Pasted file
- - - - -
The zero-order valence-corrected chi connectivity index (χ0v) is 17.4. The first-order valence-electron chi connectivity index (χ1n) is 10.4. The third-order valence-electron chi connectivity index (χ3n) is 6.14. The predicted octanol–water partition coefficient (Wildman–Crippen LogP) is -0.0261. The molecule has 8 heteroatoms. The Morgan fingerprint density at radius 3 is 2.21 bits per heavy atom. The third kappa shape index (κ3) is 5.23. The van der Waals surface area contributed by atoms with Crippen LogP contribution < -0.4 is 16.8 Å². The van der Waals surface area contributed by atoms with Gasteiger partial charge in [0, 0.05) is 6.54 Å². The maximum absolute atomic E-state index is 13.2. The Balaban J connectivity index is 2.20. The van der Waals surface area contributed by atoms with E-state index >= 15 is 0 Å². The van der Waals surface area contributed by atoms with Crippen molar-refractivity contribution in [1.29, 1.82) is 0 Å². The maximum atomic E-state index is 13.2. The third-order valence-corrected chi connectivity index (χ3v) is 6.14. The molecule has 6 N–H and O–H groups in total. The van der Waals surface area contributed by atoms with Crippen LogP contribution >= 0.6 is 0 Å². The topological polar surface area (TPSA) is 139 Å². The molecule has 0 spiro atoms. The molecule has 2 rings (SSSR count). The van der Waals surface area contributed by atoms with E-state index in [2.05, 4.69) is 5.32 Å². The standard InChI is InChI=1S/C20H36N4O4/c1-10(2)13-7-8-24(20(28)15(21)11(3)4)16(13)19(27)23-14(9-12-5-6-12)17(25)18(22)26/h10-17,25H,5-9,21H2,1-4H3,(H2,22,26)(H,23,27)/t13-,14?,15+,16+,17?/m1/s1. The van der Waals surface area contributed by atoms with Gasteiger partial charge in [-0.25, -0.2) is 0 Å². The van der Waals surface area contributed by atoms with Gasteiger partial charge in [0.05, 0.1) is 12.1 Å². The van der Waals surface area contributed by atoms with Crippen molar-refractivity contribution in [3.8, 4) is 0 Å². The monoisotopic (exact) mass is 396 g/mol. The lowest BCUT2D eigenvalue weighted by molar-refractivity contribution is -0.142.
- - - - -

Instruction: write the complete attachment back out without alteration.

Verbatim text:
The zero-order valence-corrected chi connectivity index (χ0v) is 17.4. The first-order valence-electron chi connectivity index (χ1n) is 10.4. The third-order valence-electron chi connectivity index (χ3n) is 6.14. The predicted octanol–water partition coefficient (Wildman–Crippen LogP) is -0.0261. The molecule has 8 heteroatoms. The Morgan fingerprint density at radius 3 is 2.21 bits per heavy atom. The third kappa shape index (κ3) is 5.23. The van der Waals surface area contributed by atoms with Crippen LogP contribution < -0.4 is 16.8 Å². The van der Waals surface area contributed by atoms with Gasteiger partial charge in [0, 0.05) is 6.54 Å². The maximum absolute atomic E-state index is 13.2. The Balaban J connectivity index is 2.20. The van der Waals surface area contributed by atoms with E-state index >= 15 is 0 Å². The van der Waals surface area contributed by atoms with Crippen molar-refractivity contribution in [1.29, 1.82) is 0 Å². The maximum atomic E-state index is 13.2. The third-order valence-corrected chi connectivity index (χ3v) is 6.14. The molecule has 6 N–H and O–H groups in total. The van der Waals surface area contributed by atoms with Crippen LogP contribution >= 0.6 is 0 Å². The topological polar surface area (TPSA) is 139 Å². The molecule has 0 spiro atoms. The molecule has 2 rings (SSSR count). The van der Waals surface area contributed by atoms with E-state index in [2.05, 4.69) is 5.32 Å². The standard InChI is InChI=1S/C20H36N4O4/c1-10(2)13-7-8-24(20(28)15(21)11(3)4)16(13)19(27)23-14(9-12-5-6-12)17(25)18(22)26/h10-17,25H,5-9,21H2,1-4H3,(H2,22,26)(H,23,27)/t13-,14?,15+,16+,17?/m1/s1. The van der Waals surface area contributed by atoms with Gasteiger partial charge in [-0.25, -0.2) is 0 Å². The van der Waals surface area contributed by atoms with Gasteiger partial charge in [0.05, 0.1) is 12.1 Å². The van der Waals surface area contributed by atoms with Crippen molar-refractivity contribution in [3.8, 4) is 0 Å². The monoisotopic (exact) mass is 396 g/mol. The lowest BCUT2D eigenvalue weighted by molar-refractivity contribution is -0.142.